Gov. Tom Corbett, right, and Sen. Bob Casey, D-Pa., second left, greet, Kathleen Kane, center, before she took her oath of office for Pennsylvania Attorney General at the state Capitol in Tuesday, Jan. 15, 2013, in Harrisburg, Pa. Kane is first woman and first Democrat to be elected Pennsylvania attorney general. (AP Photo/Matt Rourke) AP
By the end of the very day Gov. Corbett announced details and defended his decision to contract with the British firm Camelot Global Services to manage the state lottery, top legislative Democrats formally asked Atty. Gen. Kathleen Kane to kibosh the contract.
House Democratic Leader Frank Dermody and Senate Democratic Leader Jay Costa sent a letter to Kane on Thursday claiming the contract violates state and federal law.
Kane has 30 days to review then approve or reject the contract.
In a letter to Kane, who took office Tuesday, the pair of Dems contend Corbett usurps the authority of the Legislature to expand gaming (part of Global's plan to increase lottery profits) which Dems contend is purely the purview of lawmakers under provisions of the 1971 lottery act and therefore "contrary to Pennsylvania law."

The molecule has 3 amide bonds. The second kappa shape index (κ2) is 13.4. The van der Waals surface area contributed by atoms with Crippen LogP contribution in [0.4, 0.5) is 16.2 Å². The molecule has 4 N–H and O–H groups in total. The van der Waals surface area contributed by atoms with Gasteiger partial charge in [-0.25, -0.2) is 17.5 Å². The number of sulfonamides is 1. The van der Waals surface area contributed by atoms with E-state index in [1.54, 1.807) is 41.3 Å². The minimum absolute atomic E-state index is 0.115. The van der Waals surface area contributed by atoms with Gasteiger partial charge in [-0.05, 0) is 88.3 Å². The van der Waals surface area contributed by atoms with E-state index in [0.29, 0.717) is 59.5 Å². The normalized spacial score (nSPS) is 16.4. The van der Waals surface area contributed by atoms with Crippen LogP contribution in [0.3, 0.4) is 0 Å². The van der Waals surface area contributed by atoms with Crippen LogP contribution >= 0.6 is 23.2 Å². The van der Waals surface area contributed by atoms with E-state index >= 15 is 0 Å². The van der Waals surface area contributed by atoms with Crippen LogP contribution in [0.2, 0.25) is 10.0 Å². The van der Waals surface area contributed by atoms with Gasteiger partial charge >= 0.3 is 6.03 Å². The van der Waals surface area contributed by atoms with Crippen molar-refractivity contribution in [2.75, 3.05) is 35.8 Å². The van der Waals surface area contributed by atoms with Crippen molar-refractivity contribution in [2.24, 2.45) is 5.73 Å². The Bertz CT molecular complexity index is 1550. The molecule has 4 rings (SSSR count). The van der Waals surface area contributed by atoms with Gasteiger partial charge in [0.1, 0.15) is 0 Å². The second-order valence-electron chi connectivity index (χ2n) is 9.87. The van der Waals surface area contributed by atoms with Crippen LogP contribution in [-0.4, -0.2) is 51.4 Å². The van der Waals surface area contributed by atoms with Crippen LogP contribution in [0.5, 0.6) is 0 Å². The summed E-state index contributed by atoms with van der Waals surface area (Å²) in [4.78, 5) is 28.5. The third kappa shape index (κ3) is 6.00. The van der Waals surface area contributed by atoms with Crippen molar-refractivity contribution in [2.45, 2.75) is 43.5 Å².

The letter also contends the contract violates federal law which states that "all significant business decisions" regarding state lotteries must be "conducted by a State acting under the authority of State law."
The Corbett administration has said it has legal authority to enter into the contract.
The two Dems also filed a friend-of-the-court brief in a pending lawsuit seeking to dump the deal brought by the state workers' union AFSCME Council 13, some lottery employees and some other Democratic lawmakers.
The Guv says the contract is needed to expand the lottery and increase profits for the future because the state continues to age.
Kane's response, whatever it is, whenever it comes, sets her up for an early label.
As the current darling of statewide Democrats (first woman, first Dem elected to the post of AG) she can be cast as a partisan foe of Republican Corbett if she rejects the contract or a disappointment to partisan Dems if she okays it.
Such is life in the political arena. Welcome, Ms. Kane, to the show.